This is an article from the Nov. 17, 2014 issue
The smell of livestock accented the Louisiana air last month, as four men in black-and-white-striped shirts took their seats around a table, outdoors, for a high-stakes game of poker. The winner, though, would not be the player with the best hand or the most convincing bluff. No, it would be the last man to surrender his seat when Freddy Krueger, a raging bull weighing 2,000 pounds, charged the table. Giving new zest to the lyric You gotta know when to walk away/Know when to run, three of the players scattered—not before one got the business end of a horn—while 37-year-old Darrow Baker stayed seated to claim victory. If Baker's choice sounds crazy, well, a life sentence will do funny things to a man's risk-reward calculations.
Convict Poker, as it's known, is just one of the 10 events at the Angola Prison Rodeo, which celebrated its 50th anniversary this fall. The largest maximum security prison in the U.S., Angola sits in the soft and marshy midsection of a state that has the highest rate of incarceration in the nation—a state famously unsparing in its sentencing and famously stingy with its parole. Among Angola's 6,200 inmates, 4,600 are serving life terms. The average sentence is 91.5 years.
The monotony of prison life is broken by the rodeos, which take place over one weekend in April and every Sunday in October. What began as a fun activity among convicts was opened to the public in 1967 and grew to become a major draw. Today the inmate-built arena seats 11,000 and is invariably filled to capacity. Apart from conventional events, the Angola Rodeo features wild-cow milking contests and Guts & Glory, in which prisoners try to grab a red poker chip tied to the forehead of what the emcee calls "the toughest Brahman bull available." This year's rodeos drew a total of 70,000 spectators, with admission at $15. Judging from the license plates in the parking lot, the spectators came from across the country.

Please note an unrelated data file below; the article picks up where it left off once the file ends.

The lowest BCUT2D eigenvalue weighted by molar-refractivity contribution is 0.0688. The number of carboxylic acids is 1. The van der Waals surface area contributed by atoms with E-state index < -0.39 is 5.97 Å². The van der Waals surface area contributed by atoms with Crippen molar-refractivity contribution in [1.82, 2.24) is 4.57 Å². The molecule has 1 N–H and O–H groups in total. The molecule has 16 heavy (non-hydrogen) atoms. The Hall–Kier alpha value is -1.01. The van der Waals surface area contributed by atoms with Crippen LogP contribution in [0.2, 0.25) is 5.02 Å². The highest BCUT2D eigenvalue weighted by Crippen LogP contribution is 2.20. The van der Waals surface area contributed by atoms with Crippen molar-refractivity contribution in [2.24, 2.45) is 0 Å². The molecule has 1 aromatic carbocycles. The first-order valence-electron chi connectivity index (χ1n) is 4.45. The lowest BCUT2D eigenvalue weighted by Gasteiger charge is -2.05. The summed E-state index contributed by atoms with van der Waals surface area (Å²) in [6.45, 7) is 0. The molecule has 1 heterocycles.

If the idea of prisoners entertaining crowds by risking limb, if not life, makes you uneasy, you're not alone. The event has been likened to gladiators in the Colosseum, and characterized by critics as plantation-style entertainment: The majority of inmates are African-American and the majority of the crowd is not. Yet the desire to participate is so great that, year-round, wardens use permission as an incentive to encourage good behavior. (Officials are quick to note that there has never been a rodeo fatality.)
"They're king for a day," is how a warden once explained it. To a man—and they're all men—the inmates speak enthusiastically of the fun, the competition and the diversion that attends the rodeo. If they end up in the medical ward, well, perhaps it was worth it.
The rodeo is a source of economic opportunity, akin to a state fair inside concertina wire. Convict-run concession booths sell regional delicacies such as frogs' legs, crackling (roasted pig skin) and, for $4, fried Coke. Inmates set up booths around the arena, selling their wares—abstract paintings, leather-bound Bibles, belt buckles, Saints and LSU coffee mugs. They can keep 80% of the proceeds, a significant supplement to the standard wage of two to 20 cents an hour paid to inmates for other jobs. The admissions fees go toward rehabilitation programs and to help prepare inmates to reenter society. The proceeds from 2014 are expected to exceed $2.5 million.
Let the record reflect: The winner of the 2014 All-Around Cowboy award at the Angola Rodeo was Gary Lindsey, 46, who's serving a 40-year sentence for armed robbery. He wrestled steer to the ground. He rode a horse bareback. He stayed atop a thrashing bull for eight seconds.
And for those few seconds, he was free.